Egypt is "definitely not going" to float its currency with foreign currency reserves at their current level, the governor of the Central Bank of Egypt (CBE) said on Sunday.
"When reserves reach $25 billion to $30 billion, we will consider it," said Governor Tarek Amer in a televised interview when asked about whether the CBE was considering floating the Egyptian Pound, seen as overvalued by many, in the midst of a foreign currency shortage crisis.
Egypt's reserves of foreign currency currently stand at $16.5 billion, having dwindled down from $36 billion following the 2011 revolution which toppled Hosni Mubarak after the country was hit by years of political turmoil.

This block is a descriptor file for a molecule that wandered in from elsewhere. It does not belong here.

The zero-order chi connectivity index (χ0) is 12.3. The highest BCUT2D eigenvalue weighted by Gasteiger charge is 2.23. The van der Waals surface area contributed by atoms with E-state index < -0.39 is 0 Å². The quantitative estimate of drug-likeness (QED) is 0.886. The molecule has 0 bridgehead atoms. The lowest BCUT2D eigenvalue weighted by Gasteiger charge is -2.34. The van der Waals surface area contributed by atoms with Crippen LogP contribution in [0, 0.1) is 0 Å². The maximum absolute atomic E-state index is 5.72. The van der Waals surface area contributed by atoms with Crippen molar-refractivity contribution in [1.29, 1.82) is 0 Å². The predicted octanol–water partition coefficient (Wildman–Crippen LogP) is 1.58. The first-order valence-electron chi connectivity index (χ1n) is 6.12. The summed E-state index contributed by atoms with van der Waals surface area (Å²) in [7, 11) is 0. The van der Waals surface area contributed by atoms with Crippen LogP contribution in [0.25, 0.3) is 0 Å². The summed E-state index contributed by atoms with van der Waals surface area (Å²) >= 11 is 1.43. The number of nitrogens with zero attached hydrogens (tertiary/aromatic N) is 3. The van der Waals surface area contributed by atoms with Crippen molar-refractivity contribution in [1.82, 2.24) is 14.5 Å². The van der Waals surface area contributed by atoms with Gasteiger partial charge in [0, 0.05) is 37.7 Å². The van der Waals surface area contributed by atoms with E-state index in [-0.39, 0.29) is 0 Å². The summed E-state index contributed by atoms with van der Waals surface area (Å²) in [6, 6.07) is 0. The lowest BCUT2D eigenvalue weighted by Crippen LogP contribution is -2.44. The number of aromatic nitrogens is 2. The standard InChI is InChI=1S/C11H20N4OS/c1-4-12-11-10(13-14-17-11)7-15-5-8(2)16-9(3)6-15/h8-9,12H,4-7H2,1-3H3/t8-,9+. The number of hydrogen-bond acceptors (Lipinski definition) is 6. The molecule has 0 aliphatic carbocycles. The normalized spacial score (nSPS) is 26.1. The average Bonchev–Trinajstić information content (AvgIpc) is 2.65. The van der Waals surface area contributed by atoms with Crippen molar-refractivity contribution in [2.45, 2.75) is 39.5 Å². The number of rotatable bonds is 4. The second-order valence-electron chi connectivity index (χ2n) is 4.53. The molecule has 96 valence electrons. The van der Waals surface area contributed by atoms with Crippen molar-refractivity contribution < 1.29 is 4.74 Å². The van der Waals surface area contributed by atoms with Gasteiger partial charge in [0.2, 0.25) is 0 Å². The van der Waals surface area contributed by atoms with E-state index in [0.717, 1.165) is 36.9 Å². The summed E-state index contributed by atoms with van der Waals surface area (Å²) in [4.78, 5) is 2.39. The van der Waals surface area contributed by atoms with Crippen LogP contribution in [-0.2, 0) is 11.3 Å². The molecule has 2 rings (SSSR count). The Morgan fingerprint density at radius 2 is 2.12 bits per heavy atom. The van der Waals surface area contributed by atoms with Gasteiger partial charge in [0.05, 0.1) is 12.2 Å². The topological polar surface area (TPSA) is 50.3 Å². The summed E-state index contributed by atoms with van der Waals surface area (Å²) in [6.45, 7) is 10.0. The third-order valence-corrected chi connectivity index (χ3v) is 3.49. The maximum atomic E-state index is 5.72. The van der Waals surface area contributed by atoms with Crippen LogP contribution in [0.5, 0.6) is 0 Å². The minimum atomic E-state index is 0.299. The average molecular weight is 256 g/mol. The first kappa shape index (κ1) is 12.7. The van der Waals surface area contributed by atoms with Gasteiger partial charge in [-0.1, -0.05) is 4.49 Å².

The CBE has been controlling the value of the pound, which after a series of controlled devaluations is now trading officially at 7.73 against the U.S. dollar, and is changing hands at 9.10 to the dollar on the black market, according to traders surveyed by Reuters on Sunday.
Egypt’s imports bill officially amounted to $76 billion last year, said Amer, but imports amounted to $90 billion in reality, given that a quarter of importers understate their bills.
"In the same period, $9.6 billion worth of foreign goods were smuggled into the country," Amer added.